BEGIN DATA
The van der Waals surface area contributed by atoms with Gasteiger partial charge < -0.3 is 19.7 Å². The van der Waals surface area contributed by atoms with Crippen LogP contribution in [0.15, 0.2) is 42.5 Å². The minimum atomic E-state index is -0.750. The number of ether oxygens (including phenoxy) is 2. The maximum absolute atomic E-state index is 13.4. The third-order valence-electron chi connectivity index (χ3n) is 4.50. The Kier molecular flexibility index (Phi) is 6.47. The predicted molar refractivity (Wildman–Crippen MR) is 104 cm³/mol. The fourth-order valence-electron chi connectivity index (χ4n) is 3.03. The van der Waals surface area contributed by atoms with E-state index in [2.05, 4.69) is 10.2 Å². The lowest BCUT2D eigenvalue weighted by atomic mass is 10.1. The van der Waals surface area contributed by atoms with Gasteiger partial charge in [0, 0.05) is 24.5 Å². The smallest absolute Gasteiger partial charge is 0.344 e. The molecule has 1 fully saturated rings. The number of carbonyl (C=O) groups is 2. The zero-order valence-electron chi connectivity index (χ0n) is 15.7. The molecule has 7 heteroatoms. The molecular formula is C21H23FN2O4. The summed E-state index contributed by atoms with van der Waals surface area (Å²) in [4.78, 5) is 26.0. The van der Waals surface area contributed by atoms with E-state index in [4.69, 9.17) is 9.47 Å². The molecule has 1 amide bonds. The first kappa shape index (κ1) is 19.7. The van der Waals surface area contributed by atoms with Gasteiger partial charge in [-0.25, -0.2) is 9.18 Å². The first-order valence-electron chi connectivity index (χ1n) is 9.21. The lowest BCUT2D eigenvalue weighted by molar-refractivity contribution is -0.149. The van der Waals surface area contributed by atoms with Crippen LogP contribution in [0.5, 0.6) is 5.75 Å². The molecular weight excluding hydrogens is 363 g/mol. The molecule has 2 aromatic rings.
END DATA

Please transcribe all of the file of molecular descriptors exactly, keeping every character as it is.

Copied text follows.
The van der Waals surface area contributed by atoms with Gasteiger partial charge < -0.3 is 19.7 Å². The van der Waals surface area contributed by atoms with Crippen LogP contribution in [0.15, 0.2) is 42.5 Å². The minimum atomic E-state index is -0.750. The number of ether oxygens (including phenoxy) is 2. The maximum absolute atomic E-state index is 13.4. The third-order valence-electron chi connectivity index (χ3n) is 4.50. The Kier molecular flexibility index (Phi) is 6.47. The predicted molar refractivity (Wildman–Crippen MR) is 104 cm³/mol. The fourth-order valence-electron chi connectivity index (χ4n) is 3.03. The van der Waals surface area contributed by atoms with E-state index in [2.05, 4.69) is 10.2 Å². The lowest BCUT2D eigenvalue weighted by atomic mass is 10.1. The van der Waals surface area contributed by atoms with Gasteiger partial charge in [0, 0.05) is 24.5 Å². The smallest absolute Gasteiger partial charge is 0.344 e. The molecule has 1 fully saturated rings. The number of carbonyl (C=O) groups is 2. The zero-order valence-electron chi connectivity index (χ0n) is 15.7. The molecule has 7 heteroatoms. The molecular formula is C21H23FN2O4. The summed E-state index contributed by atoms with van der Waals surface area (Å²) in [4.78, 5) is 26.0. The van der Waals surface area contributed by atoms with E-state index in [4.69, 9.17) is 9.47 Å². The molecule has 1 amide bonds. The first kappa shape index (κ1) is 19.7. The van der Waals surface area contributed by atoms with Gasteiger partial charge in [-0.25, -0.2) is 9.18 Å². The first-order valence-electron chi connectivity index (χ1n) is 9.21. The lowest BCUT2D eigenvalue weighted by molar-refractivity contribution is -0.149. The van der Waals surface area contributed by atoms with Crippen LogP contribution in [0.5, 0.6) is 5.75 Å². The molecular weight excluding hydrogens is 363 g/mol. The molecule has 2 aromatic rings.